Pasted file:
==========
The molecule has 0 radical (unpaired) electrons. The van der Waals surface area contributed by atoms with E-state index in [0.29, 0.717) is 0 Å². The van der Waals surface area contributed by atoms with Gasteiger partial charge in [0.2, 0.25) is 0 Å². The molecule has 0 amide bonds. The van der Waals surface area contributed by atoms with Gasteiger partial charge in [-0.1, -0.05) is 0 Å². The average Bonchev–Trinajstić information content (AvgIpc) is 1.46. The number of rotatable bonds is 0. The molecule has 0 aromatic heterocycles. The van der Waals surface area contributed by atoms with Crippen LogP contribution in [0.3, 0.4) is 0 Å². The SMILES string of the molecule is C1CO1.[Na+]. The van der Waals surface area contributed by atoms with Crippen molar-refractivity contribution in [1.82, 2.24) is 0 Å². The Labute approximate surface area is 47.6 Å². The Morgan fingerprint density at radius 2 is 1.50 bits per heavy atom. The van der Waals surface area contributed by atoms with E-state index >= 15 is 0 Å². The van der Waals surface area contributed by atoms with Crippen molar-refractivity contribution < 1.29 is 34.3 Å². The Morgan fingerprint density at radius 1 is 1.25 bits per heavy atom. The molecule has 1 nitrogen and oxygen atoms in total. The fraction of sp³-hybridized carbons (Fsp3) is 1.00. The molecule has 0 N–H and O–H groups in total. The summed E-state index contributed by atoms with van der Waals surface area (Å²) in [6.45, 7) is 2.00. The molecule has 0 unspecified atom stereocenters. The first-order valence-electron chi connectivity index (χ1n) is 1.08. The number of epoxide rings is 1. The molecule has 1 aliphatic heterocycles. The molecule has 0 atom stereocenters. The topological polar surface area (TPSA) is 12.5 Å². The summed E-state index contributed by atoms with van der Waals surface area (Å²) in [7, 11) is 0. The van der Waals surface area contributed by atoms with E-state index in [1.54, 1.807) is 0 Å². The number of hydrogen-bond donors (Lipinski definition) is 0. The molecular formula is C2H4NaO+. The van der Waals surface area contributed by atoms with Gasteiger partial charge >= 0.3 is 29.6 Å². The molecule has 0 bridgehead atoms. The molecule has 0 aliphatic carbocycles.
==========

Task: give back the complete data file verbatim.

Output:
The molecule has 0 radical (unpaired) electrons. The van der Waals surface area contributed by atoms with E-state index in [0.29, 0.717) is 0 Å². The van der Waals surface area contributed by atoms with Gasteiger partial charge in [0.2, 0.25) is 0 Å². The molecule has 0 amide bonds. The van der Waals surface area contributed by atoms with Gasteiger partial charge in [-0.1, -0.05) is 0 Å². The average Bonchev–Trinajstić information content (AvgIpc) is 1.46. The number of rotatable bonds is 0. The molecule has 0 aromatic heterocycles. The van der Waals surface area contributed by atoms with Crippen LogP contribution in [0.3, 0.4) is 0 Å². The SMILES string of the molecule is C1CO1.[Na+]. The van der Waals surface area contributed by atoms with Crippen molar-refractivity contribution in [1.82, 2.24) is 0 Å². The Labute approximate surface area is 47.6 Å². The Morgan fingerprint density at radius 2 is 1.50 bits per heavy atom. The van der Waals surface area contributed by atoms with E-state index >= 15 is 0 Å². The van der Waals surface area contributed by atoms with Crippen molar-refractivity contribution < 1.29 is 34.3 Å². The Morgan fingerprint density at radius 1 is 1.25 bits per heavy atom. The molecule has 1 nitrogen and oxygen atoms in total. The fraction of sp³-hybridized carbons (Fsp3) is 1.00. The molecule has 0 N–H and O–H groups in total. The summed E-state index contributed by atoms with van der Waals surface area (Å²) in [6.45, 7) is 2.00. The molecule has 0 unspecified atom stereocenters. The first-order valence-electron chi connectivity index (χ1n) is 1.08. The number of epoxide rings is 1. The molecule has 1 aliphatic heterocycles. The molecule has 0 atom stereocenters. The topological polar surface area (TPSA) is 12.5 Å². The summed E-state index contributed by atoms with van der Waals surface area (Å²) in [7, 11) is 0. The van der Waals surface area contributed by atoms with E-state index in [1.54, 1.807) is 0 Å². The number of hydrogen-bond donors (Lipinski definition) is 0. The molecular formula is C2H4NaO+. The van der Waals surface area contributed by atoms with Gasteiger partial charge >= 0.3 is 29.6 Å². The molecule has 0 bridgehead atoms. The molecule has 0 aliphatic carbocycles.